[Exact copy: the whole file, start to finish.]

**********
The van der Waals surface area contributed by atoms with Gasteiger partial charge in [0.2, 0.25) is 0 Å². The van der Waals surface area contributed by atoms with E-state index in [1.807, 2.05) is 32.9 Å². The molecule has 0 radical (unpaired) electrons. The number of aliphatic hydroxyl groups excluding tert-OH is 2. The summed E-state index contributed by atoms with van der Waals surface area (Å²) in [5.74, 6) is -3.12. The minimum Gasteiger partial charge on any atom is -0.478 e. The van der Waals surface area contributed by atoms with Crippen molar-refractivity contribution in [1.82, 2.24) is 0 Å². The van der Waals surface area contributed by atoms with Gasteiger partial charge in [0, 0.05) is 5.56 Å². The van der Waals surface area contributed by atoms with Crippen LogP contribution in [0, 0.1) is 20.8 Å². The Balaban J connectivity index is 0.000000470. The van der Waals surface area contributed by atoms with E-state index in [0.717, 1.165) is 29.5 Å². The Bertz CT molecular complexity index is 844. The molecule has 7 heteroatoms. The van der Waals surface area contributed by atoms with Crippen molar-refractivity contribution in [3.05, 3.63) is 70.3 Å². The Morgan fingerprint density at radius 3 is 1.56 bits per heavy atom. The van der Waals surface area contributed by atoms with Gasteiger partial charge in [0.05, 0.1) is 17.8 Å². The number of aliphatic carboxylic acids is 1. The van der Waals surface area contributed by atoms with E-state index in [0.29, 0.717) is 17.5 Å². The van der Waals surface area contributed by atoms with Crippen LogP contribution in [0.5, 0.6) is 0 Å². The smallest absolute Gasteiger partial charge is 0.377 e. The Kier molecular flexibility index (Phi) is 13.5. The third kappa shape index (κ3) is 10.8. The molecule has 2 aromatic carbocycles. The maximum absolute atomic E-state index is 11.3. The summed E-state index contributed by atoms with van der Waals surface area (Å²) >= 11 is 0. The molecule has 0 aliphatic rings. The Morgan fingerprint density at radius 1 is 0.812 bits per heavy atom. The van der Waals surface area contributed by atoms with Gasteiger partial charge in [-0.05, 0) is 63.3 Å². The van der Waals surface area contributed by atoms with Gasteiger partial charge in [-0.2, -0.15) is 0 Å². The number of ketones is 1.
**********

The van der Waals surface area contributed by atoms with Gasteiger partial charge in [0.2, 0.25) is 0 Å². The van der Waals surface area contributed by atoms with E-state index in [1.807, 2.05) is 32.9 Å². The molecule has 0 radical (unpaired) electrons. The number of aliphatic hydroxyl groups excluding tert-OH is 2. The summed E-state index contributed by atoms with van der Waals surface area (Å²) in [5.74, 6) is -3.12. The minimum Gasteiger partial charge on any atom is -0.478 e. The van der Waals surface area contributed by atoms with Crippen molar-refractivity contribution in [1.82, 2.24) is 0 Å². The van der Waals surface area contributed by atoms with Gasteiger partial charge in [0, 0.05) is 5.56 Å². The van der Waals surface area contributed by atoms with Crippen LogP contribution in [0, 0.1) is 20.8 Å². The Balaban J connectivity index is 0.000000470. The van der Waals surface area contributed by atoms with E-state index in [0.717, 1.165) is 29.5 Å². The Bertz CT molecular complexity index is 844. The molecule has 7 heteroatoms. The van der Waals surface area contributed by atoms with Crippen molar-refractivity contribution in [3.05, 3.63) is 70.3 Å². The Morgan fingerprint density at radius 3 is 1.56 bits per heavy atom. The van der Waals surface area contributed by atoms with Gasteiger partial charge in [0.05, 0.1) is 17.8 Å². The number of aliphatic carboxylic acids is 1. The van der Waals surface area contributed by atoms with E-state index in [0.29, 0.717) is 17.5 Å². The van der Waals surface area contributed by atoms with Crippen LogP contribution in [0.5, 0.6) is 0 Å². The smallest absolute Gasteiger partial charge is 0.377 e. The Kier molecular flexibility index (Phi) is 13.5. The third kappa shape index (κ3) is 10.8. The molecule has 2 aromatic carbocycles. The maximum absolute atomic E-state index is 11.3. The summed E-state index contributed by atoms with van der Waals surface area (Å²) >= 11 is 0. The molecule has 0 aliphatic rings. The Morgan fingerprint density at radius 1 is 0.812 bits per heavy atom. The van der Waals surface area contributed by atoms with Gasteiger partial charge in [-0.05, 0) is 63.3 Å². The van der Waals surface area contributed by atoms with Gasteiger partial charge in [-0.2, -0.15) is 0 Å². The number of ketones is 1.